He also has hundreds of bird tables at Highgrove and replenishes them by hand personally every day he is there. His passion for the environment and the natural world is something I want to repeat in the way I raise George, Charlotte and Louis.

Please can you tell us about your own commitment to wildlife and your work with your foundation United for Wildlife?

United for Wildlife works to tackle illegal wildlife trade and protect endangered species by bringing together conservation organisations, governments and global corporations. The illegal wildlife trade is valued at between $50 billion and $150 billion per year and is one of the five most lucrative global crimes.

I see the natural world as our biggest and most important asset and the key to our future prosperity. We need to protect what makes this planet special for those who will come after us. That means managing the delicate balance between growing human populations and diminishing endangered wildlife, not just because of sentimentality, but because it makes economic sense.

Poaching threatens animals, but also the livelihoods of generations to come. It is a crime against ordinary people, which robs some of the world’s poorest rural communities of their crucial natural resources. We have to work together to leave our planet in a stronger position for future generations, especially by helping communities take ownership of their natural environment and ensuring that they get to reap the benefits from the precious natural resources they have.

What does the British countryside, its wildlife and the fortunes of those who live and work in it, mean to you?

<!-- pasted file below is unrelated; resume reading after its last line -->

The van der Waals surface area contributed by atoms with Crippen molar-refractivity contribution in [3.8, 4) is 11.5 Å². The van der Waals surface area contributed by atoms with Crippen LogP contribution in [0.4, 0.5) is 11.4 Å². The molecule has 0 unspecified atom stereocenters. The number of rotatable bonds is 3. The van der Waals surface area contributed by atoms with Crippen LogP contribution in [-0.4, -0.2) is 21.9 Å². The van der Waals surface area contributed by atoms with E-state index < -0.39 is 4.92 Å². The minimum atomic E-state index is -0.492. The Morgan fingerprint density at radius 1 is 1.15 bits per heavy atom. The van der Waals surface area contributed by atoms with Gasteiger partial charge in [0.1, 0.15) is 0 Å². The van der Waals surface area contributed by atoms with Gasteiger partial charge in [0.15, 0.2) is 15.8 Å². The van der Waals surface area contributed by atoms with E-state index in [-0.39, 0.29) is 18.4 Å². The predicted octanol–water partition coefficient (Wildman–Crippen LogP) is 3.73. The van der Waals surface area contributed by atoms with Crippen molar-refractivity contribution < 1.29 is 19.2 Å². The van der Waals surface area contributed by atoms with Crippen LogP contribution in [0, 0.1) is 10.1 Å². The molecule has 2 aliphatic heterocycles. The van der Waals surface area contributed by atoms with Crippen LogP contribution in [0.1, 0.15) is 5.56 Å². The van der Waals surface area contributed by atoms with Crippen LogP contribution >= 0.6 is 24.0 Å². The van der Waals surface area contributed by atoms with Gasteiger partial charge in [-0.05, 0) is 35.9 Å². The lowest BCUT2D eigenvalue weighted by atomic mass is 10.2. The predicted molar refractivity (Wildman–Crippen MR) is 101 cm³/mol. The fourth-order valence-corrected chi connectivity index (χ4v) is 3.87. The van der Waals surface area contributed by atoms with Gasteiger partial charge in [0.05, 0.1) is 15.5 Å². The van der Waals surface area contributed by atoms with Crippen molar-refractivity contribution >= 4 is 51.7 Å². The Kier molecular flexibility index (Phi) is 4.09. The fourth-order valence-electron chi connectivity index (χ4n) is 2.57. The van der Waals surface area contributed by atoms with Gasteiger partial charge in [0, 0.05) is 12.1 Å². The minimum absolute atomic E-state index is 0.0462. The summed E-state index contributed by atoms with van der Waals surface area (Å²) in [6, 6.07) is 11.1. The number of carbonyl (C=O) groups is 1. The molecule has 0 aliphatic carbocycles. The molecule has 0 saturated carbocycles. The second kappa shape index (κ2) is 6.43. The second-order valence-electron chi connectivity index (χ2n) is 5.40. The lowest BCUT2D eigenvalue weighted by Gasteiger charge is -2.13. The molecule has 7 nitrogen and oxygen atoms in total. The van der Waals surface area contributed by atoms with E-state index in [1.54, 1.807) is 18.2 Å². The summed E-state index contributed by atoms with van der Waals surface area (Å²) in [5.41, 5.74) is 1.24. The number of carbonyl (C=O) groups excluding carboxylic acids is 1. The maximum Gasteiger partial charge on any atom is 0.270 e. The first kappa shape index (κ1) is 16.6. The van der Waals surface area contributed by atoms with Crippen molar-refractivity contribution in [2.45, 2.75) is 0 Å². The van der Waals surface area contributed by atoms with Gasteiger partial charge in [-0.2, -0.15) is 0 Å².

Whenever I’m with them, I am always struck by the authenticity of the people who live and work in the countryside. They are connected to the environment directly and, for the large part, are fantastic stewards.

We know that there is still more to do in areas such as biodiversity, but, increasingly, sustainability is at the heart of how we’re managing our landscape. I appreciate the rural community can feel as if there is a widening gap between rural and urban areas and that they are being forgotten. We cannot lose our connection to the rural world. As Sir David Attenborough explained, we are all dependent on the same resources on this planet and we need to close the urban-rural divide.

Like my father, I care deeply about closing this gap. I hope to follow in his footsteps in doing what I can to help those who lead rural lives and being a champion for countryside communities. So many people visit the countryside and see it as their playground, but the fact is, for many others, it is their livelihood. We need more people to recognise the role that those living in the countryside play in protecting our natural world on behalf of all of us

Finally, where is your favourite place in the British countryside?

There is nowhere I feel more relaxed, energised and at peace than the British countryside. I’m lucky to call Norfolk home and I love it there. It has everything—it has the sea, the sky, the wildlife. It’s just missing the hills! Before that, Catherine and I lived in Anglesey, which was equally stunning and somewhere we often think back to.

And, of course, a big part of me is also in Scotland—my family has deep connections there and it was such a fun part of my childhood and upbringing.